Fitness & Health

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illustration by Ali Schwabe

Health Promotions talks about

avoiding the freshman 15

STUDENTS ARE BUSY by nature. With classes, exams, work, and the occasional party or two, students seldom have time to eat, let alone eat healthy. At this mid-September mark, students usually give up on all things green and leafy and resort to grease. This week, the Fulcrum sat down with the staff of the Health Promotions office to learn how students can eat better without sacrificing their time or money. Here are a few pointers to help you avoid the infamous freshman 15 and to live and feel healthy throughout the upcoming year.

Shop smart

The number one rule to eating healthy is to surround yourself with nutritious options. If you only have healthy food at home, chances are you will eat more vegetables and whole foods. Avoid the temptation to walk through the middle aisles at the grocery store—yes, where all the junk food is. It is also wise to shop later on at night when stores are looking to get rid of their stock and sell items at discounted prices.

Take advantage of the Ottawa Good Food Box

Want to be able to pick up fruits and vegetables on campus? Well, now you can. The Ottawa Good Food Box is a non-profit, community-based initiative that offers fresh fruits and vegetables at wholesale prices. It offers a box filled with fruits and vegetables produced by local farmers, which sell for $10, $15, or $20 depending on the box size (and until November, they also sell an organic box for $25). You can order your Good Food Box during the first week of the month at the Student Federation of the University of Ottawa Food Bank located in room 0015 of the Unicentre, and pick it up on the third Wednesday of the month.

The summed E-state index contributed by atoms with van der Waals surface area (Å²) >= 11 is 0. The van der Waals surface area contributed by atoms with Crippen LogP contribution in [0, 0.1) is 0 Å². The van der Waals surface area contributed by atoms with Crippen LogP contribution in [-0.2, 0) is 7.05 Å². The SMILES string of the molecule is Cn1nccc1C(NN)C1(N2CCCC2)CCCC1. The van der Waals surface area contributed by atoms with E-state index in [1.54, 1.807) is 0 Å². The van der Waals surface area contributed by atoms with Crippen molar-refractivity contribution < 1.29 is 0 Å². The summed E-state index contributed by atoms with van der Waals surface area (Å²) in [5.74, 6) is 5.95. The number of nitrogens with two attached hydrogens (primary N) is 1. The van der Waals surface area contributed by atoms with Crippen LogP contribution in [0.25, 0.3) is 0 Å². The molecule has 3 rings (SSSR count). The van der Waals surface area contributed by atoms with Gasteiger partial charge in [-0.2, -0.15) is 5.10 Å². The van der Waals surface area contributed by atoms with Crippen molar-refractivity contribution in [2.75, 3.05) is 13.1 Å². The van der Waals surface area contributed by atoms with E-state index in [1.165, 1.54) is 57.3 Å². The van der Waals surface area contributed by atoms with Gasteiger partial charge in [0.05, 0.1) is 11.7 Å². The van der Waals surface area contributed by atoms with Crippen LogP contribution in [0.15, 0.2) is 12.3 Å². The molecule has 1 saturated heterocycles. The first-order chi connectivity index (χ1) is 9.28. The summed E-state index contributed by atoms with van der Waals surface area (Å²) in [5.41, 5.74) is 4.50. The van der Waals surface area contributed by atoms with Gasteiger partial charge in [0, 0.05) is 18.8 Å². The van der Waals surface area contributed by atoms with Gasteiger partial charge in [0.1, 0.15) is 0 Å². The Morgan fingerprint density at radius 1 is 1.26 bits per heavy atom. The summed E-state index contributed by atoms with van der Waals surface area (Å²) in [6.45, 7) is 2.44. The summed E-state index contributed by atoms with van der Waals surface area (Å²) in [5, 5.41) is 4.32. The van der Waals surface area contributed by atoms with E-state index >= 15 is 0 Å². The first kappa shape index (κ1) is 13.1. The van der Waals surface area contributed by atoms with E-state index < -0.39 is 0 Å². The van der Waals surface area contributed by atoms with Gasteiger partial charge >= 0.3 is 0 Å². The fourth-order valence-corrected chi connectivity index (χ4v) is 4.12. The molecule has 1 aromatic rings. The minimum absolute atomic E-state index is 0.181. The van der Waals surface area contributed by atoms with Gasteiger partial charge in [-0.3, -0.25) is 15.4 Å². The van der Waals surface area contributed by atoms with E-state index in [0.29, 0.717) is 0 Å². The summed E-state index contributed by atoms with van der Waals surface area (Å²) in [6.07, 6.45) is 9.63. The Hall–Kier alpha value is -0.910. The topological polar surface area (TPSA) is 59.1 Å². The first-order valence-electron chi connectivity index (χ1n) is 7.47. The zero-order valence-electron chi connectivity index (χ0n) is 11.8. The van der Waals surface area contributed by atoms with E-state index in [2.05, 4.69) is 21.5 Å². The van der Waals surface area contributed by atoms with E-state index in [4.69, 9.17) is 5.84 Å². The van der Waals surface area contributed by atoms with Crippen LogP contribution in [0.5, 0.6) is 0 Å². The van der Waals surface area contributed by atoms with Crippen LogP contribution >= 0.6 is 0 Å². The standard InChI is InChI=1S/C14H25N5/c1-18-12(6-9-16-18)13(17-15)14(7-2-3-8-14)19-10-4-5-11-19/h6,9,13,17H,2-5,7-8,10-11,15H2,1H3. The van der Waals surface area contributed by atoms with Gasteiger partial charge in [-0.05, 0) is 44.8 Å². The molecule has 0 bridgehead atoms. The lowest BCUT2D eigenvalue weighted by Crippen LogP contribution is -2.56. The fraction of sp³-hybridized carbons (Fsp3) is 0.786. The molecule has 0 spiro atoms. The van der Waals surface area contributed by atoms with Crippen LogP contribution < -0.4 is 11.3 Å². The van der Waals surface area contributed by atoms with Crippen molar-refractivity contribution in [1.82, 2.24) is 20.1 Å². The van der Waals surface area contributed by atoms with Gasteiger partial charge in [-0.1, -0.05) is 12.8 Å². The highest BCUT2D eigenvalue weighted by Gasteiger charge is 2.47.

Avoid processed foods, go natural

Processed foods are high in sugars and fats and they do not fill you up. Instead of a bag of chips, opt for healthier snacks such as a nut mix at the supermarket or pick up a bag of apples or oranges—like they say, “An apple a day keeps the doctor away.” They all have a long shelf life, and are affordable and easy to take on the go.

Plan your meals

Spend a little time on the weekends to plan and prepare what you are going to eat in the next week. Get some whole wheat bread, ham, lettuce, and tomatoes at the supermarket and make a couple of ham sandwiches. Have carrots and celery sticks with some hummus  as a snack. You can also prepare dinners and freeze them in individual portions. Another important prep step is to ensure you have enough food to last you the week. The worst thing you can do is to go home and find out there is nothing left to eat and then resort to ordering a pizza and devouring it all by yourself. We’ve all been there.

—Richard Fong